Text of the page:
This was one of my main sources: https://www.britannica.com/event/Manhattan-Project

ZIP post #2-a continuation

So I thought about how I am always scared and think, “it’s impossible,” even before I start and decided to write a story based on that thought. A line I just have to use is, “You’re giving up even before you try?” I guess the whole story will be about trying your best and succeeding due to your efforts. That’s pretty cheesy, but it’s how a lot of people at the top get to where they are now. I also finished a very, very short story last night after I posted my first ZIP-related blog post. I guess it’s a start!

GIF courtesy of giphy.com

To those of you who think that Romeo and Juliet is incredibly romantic: it’s probably not as romantic as you think! First of all, Juliet is thirteen going on fourteen, and it’s generally accepted that Romeo is older that Romeo is older than her. Secondly, the reason why Romeo was at the Capulets’ party was so he could catch a glimpse of the fair Rosaline. Juliet happened to be there, and he fell in love with her looks. From this we can deduce that Romeo is a pretty shallow guy. In fact, when Benvolio said that the beautiful girls at the party would make Rosaline look like a crow among swans, Romeo declares that Rosaline is the most beautiful girl since the world started. And then the second he spots Juliet he begins a monologue about how beautiful she is. This got me thinking. What if, by some tragic incident, Juliet was horribly disfigured? What do you think would happen between the two?

Anyway, I’ve started on a few more stories. It’s quite the task to juggle all of these at the same time. I’m not really good with ending my stories, because I either get over attached to my characters or I’m not sure where would give the reader the best closure. As an avid lover of books I can assure you that I hate cliffhangers and ambiguous endings.

Recently I learned about stock characters. A good example is Helena and Hermia, two characters from a Midsummer Night’s Dream. The two characters are so similar that they are often interchangeable, causing mass confusion. It seems really hard to use characters like this in stories, but it would be a really fun challenge to take on.

I’m continuing my writing. Nothing else particularly interesting has happened, but I’ve been thinking about going to the library and getting a few books for inspiration.

GIF courtesy of rebloggy.com

The Unknown Story of the Unknown Plant

Once there was an unknown plant deep, deep in the forest. It was but a small bud and no one knew of it but one girl. She walked deep into the forest, and watered the small seedling. The plant grew voraciously, feeding off of the other plant’s nutrients and absorbing all the sunshine in the glade. Soon it was the tallest flower in the whole forest, towering over all the malnourished plants, a perennial giant.

When spring came around, the flower blossomed wonderfully. Everyone came to see it, and praised it for its wonderful, lush green leaves and beautiful blooming flowers. The plant brought happiness to those who saw it, and many botanists came and snapped pictures, admiring this wondrous plant. On their way out, they stepped on all the other plants in the glade.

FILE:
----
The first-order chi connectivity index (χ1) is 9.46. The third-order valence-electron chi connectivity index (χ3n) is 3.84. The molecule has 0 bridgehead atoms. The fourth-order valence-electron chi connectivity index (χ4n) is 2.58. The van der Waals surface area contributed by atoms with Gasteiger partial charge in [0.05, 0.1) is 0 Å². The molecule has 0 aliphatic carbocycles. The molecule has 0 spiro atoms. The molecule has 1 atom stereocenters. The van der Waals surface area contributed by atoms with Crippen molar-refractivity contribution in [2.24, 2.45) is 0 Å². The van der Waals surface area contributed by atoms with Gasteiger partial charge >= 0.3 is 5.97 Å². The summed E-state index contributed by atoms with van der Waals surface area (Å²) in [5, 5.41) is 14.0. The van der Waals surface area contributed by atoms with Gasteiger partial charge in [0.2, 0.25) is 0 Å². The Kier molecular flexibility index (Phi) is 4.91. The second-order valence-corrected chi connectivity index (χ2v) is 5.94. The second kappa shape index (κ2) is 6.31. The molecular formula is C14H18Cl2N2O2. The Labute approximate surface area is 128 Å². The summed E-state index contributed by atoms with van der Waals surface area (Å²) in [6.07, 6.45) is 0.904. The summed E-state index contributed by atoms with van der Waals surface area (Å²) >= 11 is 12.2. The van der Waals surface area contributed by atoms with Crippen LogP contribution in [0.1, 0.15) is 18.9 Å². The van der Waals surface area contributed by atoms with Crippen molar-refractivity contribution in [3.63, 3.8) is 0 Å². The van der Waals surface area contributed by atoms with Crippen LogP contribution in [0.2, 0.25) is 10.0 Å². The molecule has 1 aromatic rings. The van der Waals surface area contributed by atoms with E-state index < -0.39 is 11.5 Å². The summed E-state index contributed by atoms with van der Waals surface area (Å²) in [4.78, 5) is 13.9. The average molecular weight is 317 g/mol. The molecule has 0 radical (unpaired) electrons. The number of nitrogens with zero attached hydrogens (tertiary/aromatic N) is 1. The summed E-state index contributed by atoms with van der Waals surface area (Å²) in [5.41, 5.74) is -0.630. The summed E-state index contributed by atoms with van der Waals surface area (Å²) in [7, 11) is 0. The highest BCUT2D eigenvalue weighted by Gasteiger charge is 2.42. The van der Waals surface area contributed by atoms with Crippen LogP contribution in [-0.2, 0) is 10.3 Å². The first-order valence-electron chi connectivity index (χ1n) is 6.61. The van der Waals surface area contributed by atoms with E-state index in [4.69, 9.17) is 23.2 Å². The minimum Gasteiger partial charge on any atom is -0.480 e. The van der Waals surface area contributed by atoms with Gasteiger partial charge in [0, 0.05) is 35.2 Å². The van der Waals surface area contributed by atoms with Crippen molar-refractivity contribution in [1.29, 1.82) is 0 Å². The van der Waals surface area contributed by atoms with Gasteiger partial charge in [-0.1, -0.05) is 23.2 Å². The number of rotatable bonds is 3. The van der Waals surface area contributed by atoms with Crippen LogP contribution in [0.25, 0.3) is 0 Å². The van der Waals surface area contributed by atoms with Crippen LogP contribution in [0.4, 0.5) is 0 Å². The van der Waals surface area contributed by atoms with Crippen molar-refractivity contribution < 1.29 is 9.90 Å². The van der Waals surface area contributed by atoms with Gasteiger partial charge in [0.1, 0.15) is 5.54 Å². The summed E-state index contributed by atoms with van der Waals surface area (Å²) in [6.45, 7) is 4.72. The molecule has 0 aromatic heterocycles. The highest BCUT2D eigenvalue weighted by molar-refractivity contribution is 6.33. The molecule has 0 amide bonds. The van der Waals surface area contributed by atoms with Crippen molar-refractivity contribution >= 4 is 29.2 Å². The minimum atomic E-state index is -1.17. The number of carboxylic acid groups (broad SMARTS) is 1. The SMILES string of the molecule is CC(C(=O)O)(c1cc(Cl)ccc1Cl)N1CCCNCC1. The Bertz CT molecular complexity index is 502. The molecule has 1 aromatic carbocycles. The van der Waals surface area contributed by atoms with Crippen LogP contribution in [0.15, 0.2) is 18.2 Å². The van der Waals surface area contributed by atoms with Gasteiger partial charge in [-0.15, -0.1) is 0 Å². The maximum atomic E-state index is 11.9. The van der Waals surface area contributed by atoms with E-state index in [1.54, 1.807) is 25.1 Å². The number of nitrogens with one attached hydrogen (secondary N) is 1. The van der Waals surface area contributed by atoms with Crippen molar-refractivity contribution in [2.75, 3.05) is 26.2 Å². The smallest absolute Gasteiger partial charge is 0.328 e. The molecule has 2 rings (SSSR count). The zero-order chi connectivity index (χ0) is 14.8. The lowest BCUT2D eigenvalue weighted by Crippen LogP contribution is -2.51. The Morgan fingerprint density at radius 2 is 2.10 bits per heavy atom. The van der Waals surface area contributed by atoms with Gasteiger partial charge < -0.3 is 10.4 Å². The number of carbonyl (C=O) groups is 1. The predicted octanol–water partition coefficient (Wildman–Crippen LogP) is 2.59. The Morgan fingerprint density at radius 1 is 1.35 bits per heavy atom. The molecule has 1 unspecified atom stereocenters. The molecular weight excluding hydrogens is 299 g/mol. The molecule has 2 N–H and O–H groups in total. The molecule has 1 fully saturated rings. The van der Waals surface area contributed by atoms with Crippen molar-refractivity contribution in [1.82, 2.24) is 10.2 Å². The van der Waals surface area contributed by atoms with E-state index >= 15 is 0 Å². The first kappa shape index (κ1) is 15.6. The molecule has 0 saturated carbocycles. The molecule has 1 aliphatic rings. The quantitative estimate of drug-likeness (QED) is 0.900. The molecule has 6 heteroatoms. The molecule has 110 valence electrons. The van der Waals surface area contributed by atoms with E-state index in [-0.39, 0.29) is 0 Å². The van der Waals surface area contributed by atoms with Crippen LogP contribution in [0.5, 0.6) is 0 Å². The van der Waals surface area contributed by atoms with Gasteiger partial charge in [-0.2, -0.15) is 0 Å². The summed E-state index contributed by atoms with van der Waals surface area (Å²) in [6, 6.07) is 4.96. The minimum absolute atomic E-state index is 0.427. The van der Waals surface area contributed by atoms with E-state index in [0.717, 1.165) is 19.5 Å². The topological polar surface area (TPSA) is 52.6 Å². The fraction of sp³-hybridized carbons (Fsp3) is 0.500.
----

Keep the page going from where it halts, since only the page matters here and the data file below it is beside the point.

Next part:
After a great many experiments, botanists found that another type of plant would thrive best in the glade and sprinkled more seeds into the earth. These new seedlings were treated with the utmost care; scientists from around the globe came to water them and examine their growth. Of course, every time they visited they would always enthuse about the wonderful plant that only kept climbing higher. Its waxy green leaves were almost touching the sky, and the air was infused with a sweet scent. The other plants in the glade were all but forgotten.

All at once, the small sprouts burst out of the ground, blooming even bigger, brighter and better than the first plant. They burst forth, bringing with them the sweetest fragrance. The delicate buds unfurled and spread their powder pink hues across the forest. From all four corners of the globe, scientists came and viewed the flowers with great admiration, appreciating the beauty and uniqueness of each individual plant. The first plant was now the shortest of the lot, and a few botanists shook their heads in disappointment. It was not worthy of their scrutinizing eyes anymore.

This species was invasive, taking down and destroying the other plants in the glade, including the formerly beautiful flower. It began to show signs of damage, slowly withering and crumbling away. Now, the new species took the nutrients of all the shrubs, flowers and trees around them and slowly, the forest that was so full of life before, was dying.

Quivering, the plants of the forests were gradually ebbing away, and there was a vast expanse of the invasive new plant. On and on, there was row upon row of uniform pinkish blossoms. Still, the botanists turned a blind eye and cultivated the plant, allowing it to flourish. The plants thrived under their care, growing higher and higher. Where was the unknown plant, first of their kind? Hidden underneath all the foliage, it was there trying to penetrate through the impossibly thorny barrier the other plants had created.

One day, an unknown woman wandered through this field, and she walked for hours through the endless rows until she suddenly uncovered the unknown plant. The woman was amazed by what she saw.

The unknown flower was still alive despite all the complications.